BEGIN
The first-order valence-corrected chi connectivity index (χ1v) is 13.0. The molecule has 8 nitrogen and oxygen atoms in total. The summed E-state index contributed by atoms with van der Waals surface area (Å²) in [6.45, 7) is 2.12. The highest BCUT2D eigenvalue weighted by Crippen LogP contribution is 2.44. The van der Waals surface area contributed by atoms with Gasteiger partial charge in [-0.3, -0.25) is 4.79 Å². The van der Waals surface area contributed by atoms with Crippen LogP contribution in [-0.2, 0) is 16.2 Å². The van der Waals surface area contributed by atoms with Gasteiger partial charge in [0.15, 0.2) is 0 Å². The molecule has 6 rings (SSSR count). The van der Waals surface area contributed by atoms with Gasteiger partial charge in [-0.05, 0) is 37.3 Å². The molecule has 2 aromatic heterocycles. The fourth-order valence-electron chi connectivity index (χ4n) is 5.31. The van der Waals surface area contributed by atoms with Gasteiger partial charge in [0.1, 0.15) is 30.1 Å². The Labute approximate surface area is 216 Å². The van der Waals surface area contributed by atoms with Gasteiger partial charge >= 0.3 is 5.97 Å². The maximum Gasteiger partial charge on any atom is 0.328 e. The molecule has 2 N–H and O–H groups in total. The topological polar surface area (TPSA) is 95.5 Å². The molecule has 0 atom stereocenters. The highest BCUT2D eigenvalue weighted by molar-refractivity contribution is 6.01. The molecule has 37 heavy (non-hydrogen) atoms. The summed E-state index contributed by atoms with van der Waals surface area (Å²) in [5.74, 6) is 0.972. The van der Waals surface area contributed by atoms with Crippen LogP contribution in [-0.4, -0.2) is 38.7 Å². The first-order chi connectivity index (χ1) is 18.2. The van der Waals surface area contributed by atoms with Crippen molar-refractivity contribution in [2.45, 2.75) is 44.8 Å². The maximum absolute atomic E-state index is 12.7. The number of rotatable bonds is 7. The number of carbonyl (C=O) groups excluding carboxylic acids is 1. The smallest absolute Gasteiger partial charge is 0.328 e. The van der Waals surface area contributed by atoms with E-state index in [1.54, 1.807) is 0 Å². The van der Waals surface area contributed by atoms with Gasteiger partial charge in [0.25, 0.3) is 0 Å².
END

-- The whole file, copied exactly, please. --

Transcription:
The first-order valence-corrected chi connectivity index (χ1v) is 13.0. The molecule has 8 nitrogen and oxygen atoms in total. The summed E-state index contributed by atoms with van der Waals surface area (Å²) in [6.45, 7) is 2.12. The highest BCUT2D eigenvalue weighted by Crippen LogP contribution is 2.44. The van der Waals surface area contributed by atoms with Gasteiger partial charge in [-0.3, -0.25) is 4.79 Å². The van der Waals surface area contributed by atoms with Crippen LogP contribution in [-0.2, 0) is 16.2 Å². The van der Waals surface area contributed by atoms with Gasteiger partial charge in [0.15, 0.2) is 0 Å². The molecule has 6 rings (SSSR count). The van der Waals surface area contributed by atoms with Gasteiger partial charge in [-0.05, 0) is 37.3 Å². The molecule has 2 aromatic heterocycles. The fourth-order valence-electron chi connectivity index (χ4n) is 5.31. The van der Waals surface area contributed by atoms with Gasteiger partial charge in [0.1, 0.15) is 30.1 Å². The Labute approximate surface area is 216 Å². The van der Waals surface area contributed by atoms with Gasteiger partial charge >= 0.3 is 5.97 Å². The maximum Gasteiger partial charge on any atom is 0.328 e. The molecule has 2 N–H and O–H groups in total. The topological polar surface area (TPSA) is 95.5 Å². The molecule has 0 atom stereocenters. The highest BCUT2D eigenvalue weighted by molar-refractivity contribution is 6.01. The molecule has 37 heavy (non-hydrogen) atoms. The summed E-state index contributed by atoms with van der Waals surface area (Å²) in [5.74, 6) is 0.972. The van der Waals surface area contributed by atoms with Crippen LogP contribution in [-0.4, -0.2) is 38.7 Å². The first-order chi connectivity index (χ1) is 18.2. The van der Waals surface area contributed by atoms with Crippen molar-refractivity contribution in [2.45, 2.75) is 44.8 Å². The maximum absolute atomic E-state index is 12.7. The number of rotatable bonds is 7. The number of carbonyl (C=O) groups excluding carboxylic acids is 1. The smallest absolute Gasteiger partial charge is 0.328 e. The van der Waals surface area contributed by atoms with E-state index in [1.54, 1.807) is 0 Å². The van der Waals surface area contributed by atoms with Gasteiger partial charge in [0.25, 0.3) is 0 Å².